With the media onslaught for the release of The Force Awakens, Disney formed a new line of retellings of the Original Trilogy movies aimed at kids. Rather than acting as new novelizations of the film, these adaptations were loose translations of the Original Trilogy, recast in a new light for kids (and adults) to get a new angle on the story in a new age. Alexandria Bracken’s The Princess, the Scoundrel, and the Farmboy reimagined A New Hope through the eyes of Princess Leia, Han Solo, and Luke Skywalker, where each character’s unique viewpoint covered a third of the movie each. Angelberger’s Beware the Power of the Dark Side! is a young adult adaptation of the script for The Return of the Jedi. Gidwitz’s So You Want to be a Jedi? might be the most..unique adaptation of the three: it retells the story of The Empire Strikes Back through a second person narrative through the eyes of Luke Skywalker, putting you into his shoes and seeing the events of the movies through his eyes.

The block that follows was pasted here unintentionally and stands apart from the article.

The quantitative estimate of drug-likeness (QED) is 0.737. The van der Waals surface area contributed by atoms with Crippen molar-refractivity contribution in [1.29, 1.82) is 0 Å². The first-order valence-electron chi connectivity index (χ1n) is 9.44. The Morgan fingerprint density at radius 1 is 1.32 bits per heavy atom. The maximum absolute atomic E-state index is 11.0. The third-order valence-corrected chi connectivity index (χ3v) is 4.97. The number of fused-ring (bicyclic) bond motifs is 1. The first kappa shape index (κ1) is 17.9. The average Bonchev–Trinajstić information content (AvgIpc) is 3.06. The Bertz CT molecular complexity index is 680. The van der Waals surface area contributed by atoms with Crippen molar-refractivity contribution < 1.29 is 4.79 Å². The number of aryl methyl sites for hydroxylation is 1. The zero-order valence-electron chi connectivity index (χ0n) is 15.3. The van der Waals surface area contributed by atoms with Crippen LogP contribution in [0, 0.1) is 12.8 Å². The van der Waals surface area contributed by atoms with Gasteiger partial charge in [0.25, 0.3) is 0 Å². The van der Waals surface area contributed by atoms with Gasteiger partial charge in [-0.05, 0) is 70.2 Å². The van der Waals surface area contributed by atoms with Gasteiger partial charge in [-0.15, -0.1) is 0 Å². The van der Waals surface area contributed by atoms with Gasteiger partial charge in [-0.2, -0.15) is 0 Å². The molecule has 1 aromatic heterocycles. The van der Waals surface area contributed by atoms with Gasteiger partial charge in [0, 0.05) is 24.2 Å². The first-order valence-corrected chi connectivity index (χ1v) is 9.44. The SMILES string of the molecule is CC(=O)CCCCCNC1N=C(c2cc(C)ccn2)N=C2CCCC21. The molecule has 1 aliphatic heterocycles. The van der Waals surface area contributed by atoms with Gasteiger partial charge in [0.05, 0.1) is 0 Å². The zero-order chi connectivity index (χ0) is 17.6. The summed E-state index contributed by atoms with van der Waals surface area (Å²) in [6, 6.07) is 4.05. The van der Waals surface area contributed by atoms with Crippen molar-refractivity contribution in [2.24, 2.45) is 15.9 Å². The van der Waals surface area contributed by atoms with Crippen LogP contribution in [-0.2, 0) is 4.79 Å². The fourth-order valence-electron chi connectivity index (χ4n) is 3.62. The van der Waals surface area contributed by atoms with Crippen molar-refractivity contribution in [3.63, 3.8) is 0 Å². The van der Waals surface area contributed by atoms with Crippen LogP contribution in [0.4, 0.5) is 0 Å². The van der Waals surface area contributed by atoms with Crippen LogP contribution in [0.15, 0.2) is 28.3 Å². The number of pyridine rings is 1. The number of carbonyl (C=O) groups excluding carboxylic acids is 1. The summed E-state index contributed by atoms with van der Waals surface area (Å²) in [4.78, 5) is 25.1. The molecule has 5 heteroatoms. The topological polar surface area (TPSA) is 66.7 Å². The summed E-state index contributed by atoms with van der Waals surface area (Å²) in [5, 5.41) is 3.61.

So You Want to be a Jedi? taps into all of our deepest wishes and desires: to be a Jedi. Gidwitz writes the book deliberately: if we wish to become Jedi, we need to follow in the footsteps of the Jedi, Luke Skywalker. Only by looking through his eyes will we really learn to be a Jedi. It’s an interesting concept, one that I’m happy someone followed. I’m just not sure that we learned much more about Luke’s journey through this perspective. Through Luke’s eyes, we were able to spend more time on Dagobah (and see a few new adventures), but unlike Kevin Hearne’s Heir to the Jedi (wherein the story was narrated by Luke in the first person), Gidwitz seems more hesitant to put words into Luke’s mouth. We’re allowed some insight into Luke’s mind, but none of these are too groundbreaking for those who have been following the entire canon. For the younger readers or anybody who can’t follow the entirety of the canon, there might be some great insights to be found here.